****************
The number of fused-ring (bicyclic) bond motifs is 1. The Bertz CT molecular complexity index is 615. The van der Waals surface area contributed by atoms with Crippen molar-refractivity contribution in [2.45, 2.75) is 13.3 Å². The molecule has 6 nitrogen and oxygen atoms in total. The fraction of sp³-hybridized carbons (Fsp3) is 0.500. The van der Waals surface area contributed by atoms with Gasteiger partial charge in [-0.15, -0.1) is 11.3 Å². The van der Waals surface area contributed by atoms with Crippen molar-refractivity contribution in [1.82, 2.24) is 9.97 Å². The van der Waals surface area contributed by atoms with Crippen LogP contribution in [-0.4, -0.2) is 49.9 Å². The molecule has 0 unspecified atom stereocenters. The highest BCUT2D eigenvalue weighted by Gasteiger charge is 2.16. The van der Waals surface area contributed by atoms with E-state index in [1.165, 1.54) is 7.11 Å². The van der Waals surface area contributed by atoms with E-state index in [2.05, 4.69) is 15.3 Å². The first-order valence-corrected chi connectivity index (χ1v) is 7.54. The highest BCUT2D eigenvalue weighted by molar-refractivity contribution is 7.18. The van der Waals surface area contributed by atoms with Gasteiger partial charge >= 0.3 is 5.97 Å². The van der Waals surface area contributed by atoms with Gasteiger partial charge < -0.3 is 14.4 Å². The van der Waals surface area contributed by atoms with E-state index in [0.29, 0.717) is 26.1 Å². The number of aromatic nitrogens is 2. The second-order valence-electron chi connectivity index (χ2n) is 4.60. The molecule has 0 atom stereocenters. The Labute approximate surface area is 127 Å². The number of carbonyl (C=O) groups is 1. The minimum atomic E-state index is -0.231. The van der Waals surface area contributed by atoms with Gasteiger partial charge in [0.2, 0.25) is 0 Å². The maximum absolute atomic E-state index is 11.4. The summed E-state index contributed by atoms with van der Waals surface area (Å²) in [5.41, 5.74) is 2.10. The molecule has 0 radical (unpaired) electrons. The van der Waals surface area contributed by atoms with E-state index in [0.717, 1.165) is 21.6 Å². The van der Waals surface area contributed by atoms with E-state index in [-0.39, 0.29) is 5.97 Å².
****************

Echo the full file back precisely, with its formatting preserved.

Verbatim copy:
The number of fused-ring (bicyclic) bond motifs is 1. The Bertz CT molecular complexity index is 615. The van der Waals surface area contributed by atoms with Crippen molar-refractivity contribution in [2.45, 2.75) is 13.3 Å². The molecule has 6 nitrogen and oxygen atoms in total. The fraction of sp³-hybridized carbons (Fsp3) is 0.500. The van der Waals surface area contributed by atoms with Gasteiger partial charge in [-0.15, -0.1) is 11.3 Å². The van der Waals surface area contributed by atoms with Crippen molar-refractivity contribution in [1.82, 2.24) is 9.97 Å². The van der Waals surface area contributed by atoms with Crippen LogP contribution in [-0.4, -0.2) is 49.9 Å². The molecule has 0 unspecified atom stereocenters. The highest BCUT2D eigenvalue weighted by Gasteiger charge is 2.16. The van der Waals surface area contributed by atoms with E-state index in [1.165, 1.54) is 7.11 Å². The van der Waals surface area contributed by atoms with E-state index in [2.05, 4.69) is 15.3 Å². The first-order valence-corrected chi connectivity index (χ1v) is 7.54. The highest BCUT2D eigenvalue weighted by molar-refractivity contribution is 7.18. The van der Waals surface area contributed by atoms with Gasteiger partial charge >= 0.3 is 5.97 Å². The van der Waals surface area contributed by atoms with Gasteiger partial charge < -0.3 is 14.4 Å². The van der Waals surface area contributed by atoms with E-state index in [0.29, 0.717) is 26.1 Å². The number of aromatic nitrogens is 2. The second-order valence-electron chi connectivity index (χ2n) is 4.60. The molecule has 0 atom stereocenters. The Labute approximate surface area is 127 Å². The number of carbonyl (C=O) groups is 1. The minimum atomic E-state index is -0.231. The van der Waals surface area contributed by atoms with Gasteiger partial charge in [0.2, 0.25) is 0 Å². The maximum absolute atomic E-state index is 11.4. The summed E-state index contributed by atoms with van der Waals surface area (Å²) in [5.41, 5.74) is 2.10. The molecule has 0 radical (unpaired) electrons. The van der Waals surface area contributed by atoms with E-state index in [0.717, 1.165) is 21.6 Å². The van der Waals surface area contributed by atoms with E-state index in [-0.39, 0.29) is 5.97 Å².